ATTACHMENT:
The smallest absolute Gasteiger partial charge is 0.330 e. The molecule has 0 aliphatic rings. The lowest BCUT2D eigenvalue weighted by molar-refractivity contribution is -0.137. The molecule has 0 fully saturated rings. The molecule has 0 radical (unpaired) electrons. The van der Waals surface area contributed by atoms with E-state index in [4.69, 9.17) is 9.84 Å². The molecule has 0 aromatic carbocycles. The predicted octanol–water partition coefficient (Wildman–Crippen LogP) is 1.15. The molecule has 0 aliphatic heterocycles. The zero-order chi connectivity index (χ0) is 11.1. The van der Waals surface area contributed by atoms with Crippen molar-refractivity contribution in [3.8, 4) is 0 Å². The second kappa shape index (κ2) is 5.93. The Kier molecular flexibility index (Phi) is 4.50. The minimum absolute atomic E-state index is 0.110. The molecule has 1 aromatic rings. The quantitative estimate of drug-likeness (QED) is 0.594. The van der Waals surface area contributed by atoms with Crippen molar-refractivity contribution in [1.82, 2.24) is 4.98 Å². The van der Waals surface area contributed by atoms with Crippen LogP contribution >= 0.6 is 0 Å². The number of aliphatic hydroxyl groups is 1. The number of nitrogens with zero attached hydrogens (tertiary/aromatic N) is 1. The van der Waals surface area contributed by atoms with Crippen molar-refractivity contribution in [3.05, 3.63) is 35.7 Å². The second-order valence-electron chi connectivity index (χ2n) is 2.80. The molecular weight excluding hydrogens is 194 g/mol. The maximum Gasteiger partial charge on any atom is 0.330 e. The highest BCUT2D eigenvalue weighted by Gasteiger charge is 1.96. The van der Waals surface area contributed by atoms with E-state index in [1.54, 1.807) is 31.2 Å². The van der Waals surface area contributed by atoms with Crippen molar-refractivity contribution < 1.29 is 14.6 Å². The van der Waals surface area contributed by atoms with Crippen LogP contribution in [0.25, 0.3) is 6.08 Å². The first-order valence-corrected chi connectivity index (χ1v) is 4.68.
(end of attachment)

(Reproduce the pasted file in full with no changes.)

The smallest absolute Gasteiger partial charge is 0.330 e. The molecule has 0 aliphatic rings. The lowest BCUT2D eigenvalue weighted by molar-refractivity contribution is -0.137. The molecule has 0 fully saturated rings. The molecule has 0 radical (unpaired) electrons. The van der Waals surface area contributed by atoms with E-state index in [4.69, 9.17) is 9.84 Å². The molecule has 0 aromatic carbocycles. The predicted octanol–water partition coefficient (Wildman–Crippen LogP) is 1.15. The molecule has 0 aliphatic heterocycles. The zero-order chi connectivity index (χ0) is 11.1. The van der Waals surface area contributed by atoms with Crippen molar-refractivity contribution in [3.8, 4) is 0 Å². The second kappa shape index (κ2) is 5.93. The Kier molecular flexibility index (Phi) is 4.50. The minimum absolute atomic E-state index is 0.110. The molecule has 1 aromatic rings. The quantitative estimate of drug-likeness (QED) is 0.594. The van der Waals surface area contributed by atoms with Crippen molar-refractivity contribution in [1.82, 2.24) is 4.98 Å². The van der Waals surface area contributed by atoms with Crippen LogP contribution >= 0.6 is 0 Å². The number of aliphatic hydroxyl groups is 1. The number of nitrogens with zero attached hydrogens (tertiary/aromatic N) is 1. The van der Waals surface area contributed by atoms with Crippen molar-refractivity contribution in [3.05, 3.63) is 35.7 Å². The second-order valence-electron chi connectivity index (χ2n) is 2.80. The molecular weight excluding hydrogens is 194 g/mol. The maximum Gasteiger partial charge on any atom is 0.330 e. The highest BCUT2D eigenvalue weighted by Gasteiger charge is 1.96. The van der Waals surface area contributed by atoms with E-state index in [1.54, 1.807) is 31.2 Å². The van der Waals surface area contributed by atoms with Crippen molar-refractivity contribution < 1.29 is 14.6 Å². The van der Waals surface area contributed by atoms with Crippen LogP contribution in [0.25, 0.3) is 6.08 Å². The first-order valence-corrected chi connectivity index (χ1v) is 4.68.